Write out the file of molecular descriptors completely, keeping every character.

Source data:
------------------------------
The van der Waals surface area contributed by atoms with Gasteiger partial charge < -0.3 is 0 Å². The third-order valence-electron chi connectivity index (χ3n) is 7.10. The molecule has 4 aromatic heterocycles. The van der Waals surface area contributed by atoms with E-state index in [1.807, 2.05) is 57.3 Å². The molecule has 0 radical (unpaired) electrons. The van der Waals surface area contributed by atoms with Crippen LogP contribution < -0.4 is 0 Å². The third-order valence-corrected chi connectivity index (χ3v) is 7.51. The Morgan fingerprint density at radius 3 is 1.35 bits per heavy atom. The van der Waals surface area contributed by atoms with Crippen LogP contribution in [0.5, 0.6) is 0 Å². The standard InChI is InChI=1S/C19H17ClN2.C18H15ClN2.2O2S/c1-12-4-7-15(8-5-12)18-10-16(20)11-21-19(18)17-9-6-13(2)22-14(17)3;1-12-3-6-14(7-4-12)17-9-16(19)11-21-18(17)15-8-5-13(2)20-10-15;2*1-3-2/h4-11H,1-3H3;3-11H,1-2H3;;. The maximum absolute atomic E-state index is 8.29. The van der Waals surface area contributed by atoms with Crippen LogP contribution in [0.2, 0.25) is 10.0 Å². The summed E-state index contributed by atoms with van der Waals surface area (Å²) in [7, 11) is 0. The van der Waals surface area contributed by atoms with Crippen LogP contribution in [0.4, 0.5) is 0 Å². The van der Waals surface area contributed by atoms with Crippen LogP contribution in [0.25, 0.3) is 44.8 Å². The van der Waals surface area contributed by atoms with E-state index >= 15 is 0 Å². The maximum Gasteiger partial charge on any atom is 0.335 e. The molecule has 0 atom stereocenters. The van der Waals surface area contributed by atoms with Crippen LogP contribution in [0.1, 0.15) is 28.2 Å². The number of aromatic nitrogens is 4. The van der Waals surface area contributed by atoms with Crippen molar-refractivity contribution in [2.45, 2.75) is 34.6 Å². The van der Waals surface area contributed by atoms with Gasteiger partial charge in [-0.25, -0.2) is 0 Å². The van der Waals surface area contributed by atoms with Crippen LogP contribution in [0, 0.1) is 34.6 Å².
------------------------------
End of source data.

The van der Waals surface area contributed by atoms with Gasteiger partial charge < -0.3 is 0 Å². The third-order valence-electron chi connectivity index (χ3n) is 7.10. The molecule has 4 aromatic heterocycles. The van der Waals surface area contributed by atoms with E-state index in [1.807, 2.05) is 57.3 Å². The molecule has 0 radical (unpaired) electrons. The van der Waals surface area contributed by atoms with Crippen LogP contribution < -0.4 is 0 Å². The third-order valence-corrected chi connectivity index (χ3v) is 7.51. The Morgan fingerprint density at radius 3 is 1.35 bits per heavy atom. The van der Waals surface area contributed by atoms with Crippen LogP contribution in [0.5, 0.6) is 0 Å². The standard InChI is InChI=1S/C19H17ClN2.C18H15ClN2.2O2S/c1-12-4-7-15(8-5-12)18-10-16(20)11-21-19(18)17-9-6-13(2)22-14(17)3;1-12-3-6-14(7-4-12)17-9-16(19)11-21-18(17)15-8-5-13(2)20-10-15;2*1-3-2/h4-11H,1-3H3;3-11H,1-2H3;;. The maximum absolute atomic E-state index is 8.29. The van der Waals surface area contributed by atoms with Crippen LogP contribution in [0.2, 0.25) is 10.0 Å². The summed E-state index contributed by atoms with van der Waals surface area (Å²) in [7, 11) is 0. The van der Waals surface area contributed by atoms with Crippen LogP contribution in [0.4, 0.5) is 0 Å². The van der Waals surface area contributed by atoms with Crippen LogP contribution in [0.25, 0.3) is 44.8 Å². The van der Waals surface area contributed by atoms with E-state index >= 15 is 0 Å². The maximum Gasteiger partial charge on any atom is 0.335 e. The molecule has 0 atom stereocenters. The van der Waals surface area contributed by atoms with Crippen LogP contribution in [0.1, 0.15) is 28.2 Å². The number of aromatic nitrogens is 4. The van der Waals surface area contributed by atoms with Crippen molar-refractivity contribution in [2.45, 2.75) is 34.6 Å². The van der Waals surface area contributed by atoms with Gasteiger partial charge in [-0.25, -0.2) is 0 Å². The van der Waals surface area contributed by atoms with Crippen LogP contribution in [0, 0.1) is 34.6 Å².